Humana May Withdraw From Obamacare Exchanges

Bruce Japsen, Contributor
Feb 10, 2016 @ 09:00 AM

Humana profits fell 30% in last year’s fourth quarter with the insurer unable to manage the rising medical costs of newly insured Americans signing up for individual coverage under the Affordable Care Act, leaving its participation on public exchanges in doubt beyond this year.

The Louisville-based health insurance company, which is being taken over by rival Aetna in a deal that may close later this year, said net income fell to $101 million, or 67 cents a share, in the fourth quarter from $145 million, or 94 cents a share in the year-ago period. Humana’s results included a charge of $176 million, or 74 cents a share, for a premium deficiency reserve “related to the company’s 2016 (Affordable Care Act)-compliant individual commercial medical offerings.”

Like other health insurance companies including UnitedHealth Group UNH +2.98%, Aetna AET +2.90%, Anthem ANTM +2.70% and several independent Blue Cross and Blue Shield plans, Humana HUM +3.91% is having a difficult time covering the medical expenses of individuals buying the health law’s subsidized policies. Premiums paid by enrollees as well as government subsidies aren’t apparently enough to cover a sick population of patients.

“The benefit ratio associated with many of the company’s individual commercial products, in particular ACA-compliant offerings, significantly exceeded its pricing expectations,” Humana said in its fourth-quarter 2015 and annual earnings statements. “The company continues to evaluate its participation in the individual commercial business for 2017.”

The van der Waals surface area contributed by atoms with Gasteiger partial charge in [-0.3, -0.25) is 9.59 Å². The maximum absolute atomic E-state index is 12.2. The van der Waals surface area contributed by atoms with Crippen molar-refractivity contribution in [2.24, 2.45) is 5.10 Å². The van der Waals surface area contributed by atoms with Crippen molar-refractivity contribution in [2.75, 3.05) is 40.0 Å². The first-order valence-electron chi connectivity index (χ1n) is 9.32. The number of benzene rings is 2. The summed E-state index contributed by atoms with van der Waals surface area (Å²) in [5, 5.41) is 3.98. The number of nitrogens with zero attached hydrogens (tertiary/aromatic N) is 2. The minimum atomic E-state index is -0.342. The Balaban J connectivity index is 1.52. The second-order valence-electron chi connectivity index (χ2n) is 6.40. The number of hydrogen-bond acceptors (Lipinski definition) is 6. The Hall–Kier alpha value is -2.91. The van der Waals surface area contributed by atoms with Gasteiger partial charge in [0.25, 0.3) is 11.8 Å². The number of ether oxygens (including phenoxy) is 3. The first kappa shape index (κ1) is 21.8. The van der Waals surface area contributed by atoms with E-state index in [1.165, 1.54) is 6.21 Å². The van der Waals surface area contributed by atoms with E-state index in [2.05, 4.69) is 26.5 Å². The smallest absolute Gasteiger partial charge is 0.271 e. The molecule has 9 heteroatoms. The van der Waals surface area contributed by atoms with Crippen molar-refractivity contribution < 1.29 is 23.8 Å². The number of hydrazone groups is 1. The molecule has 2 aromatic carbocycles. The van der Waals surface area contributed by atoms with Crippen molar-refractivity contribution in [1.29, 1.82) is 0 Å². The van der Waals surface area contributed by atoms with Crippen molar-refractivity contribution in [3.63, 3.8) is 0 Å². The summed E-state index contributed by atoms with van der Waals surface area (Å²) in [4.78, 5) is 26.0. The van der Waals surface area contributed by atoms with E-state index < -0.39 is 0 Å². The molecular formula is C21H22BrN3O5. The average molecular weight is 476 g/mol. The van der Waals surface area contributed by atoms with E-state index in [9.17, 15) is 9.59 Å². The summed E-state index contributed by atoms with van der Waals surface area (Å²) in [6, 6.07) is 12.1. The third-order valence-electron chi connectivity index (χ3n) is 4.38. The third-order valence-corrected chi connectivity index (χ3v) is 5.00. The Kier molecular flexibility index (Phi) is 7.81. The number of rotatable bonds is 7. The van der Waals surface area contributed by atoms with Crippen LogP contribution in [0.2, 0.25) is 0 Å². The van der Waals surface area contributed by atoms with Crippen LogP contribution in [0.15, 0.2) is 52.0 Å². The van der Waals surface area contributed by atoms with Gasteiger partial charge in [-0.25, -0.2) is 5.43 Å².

UnitedHealth, too, has said it will make a decision late this year on whether it participates in the ACA’s individual business segment. But some see insurers making such pronouncements as a way to get the attention of the White House and Congress to make tweaks to the program that ease certain requirements.

Humana executives released comments and the usual earnings statement this morning but didn’t have an earnings call due to the company’s pending merger with Aetna. Reached this morning, Humana declined further comment beyond statements in its press release.

“Similar to other companies’ reported results across the sector, Humana’s operating results for this business were challenged in (fiscal 2015) primarily due to unanticipated modifications in the program subsequent to the passing of the Affordable Care Act, resulting in higher covered population morbidity and the ensuing enrollment and claims issues causing volatility in claims experience,” Humana said in its statement.

For now, the company is remaining in the business for this year. And because Humana is expected to become a part of Aetna in the second half of this year, any decision on whether to participate in the individual commercial business under the health law might be left up to new management and Aetna chairman Mark Bertolini.
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Humana’s individual commercial membership, which includes about 500,000 who buy from the ACA’s public exchanges, was down 12% last year, or 117,000, to end the year at 899,100.

Humana said it has taken a number of steps to improve profitability in the individual commercial business, including raising prices and discontinuing “certain products” and exiting other markets.

Despite the individual commercial business, Humana chief executive Bruce Broussard said in a statement that the “operational corrections we made in 2015 provides us a solid trajectory to achieve our target margins for each of our businesses over time, including 4.5% to 5% for individual Medicare Advantage.”

Humana’s business lines are growing overall. In the fourth quarter, revenues rose more than 8% to $13.3 billion.

Humana is projecting net membership growth in its Medicare Advantage plans for seniors of “100,000 to 120,000.” It is also expecting net membership growth in sales of its standalone prescription drug plans of more than 300,000.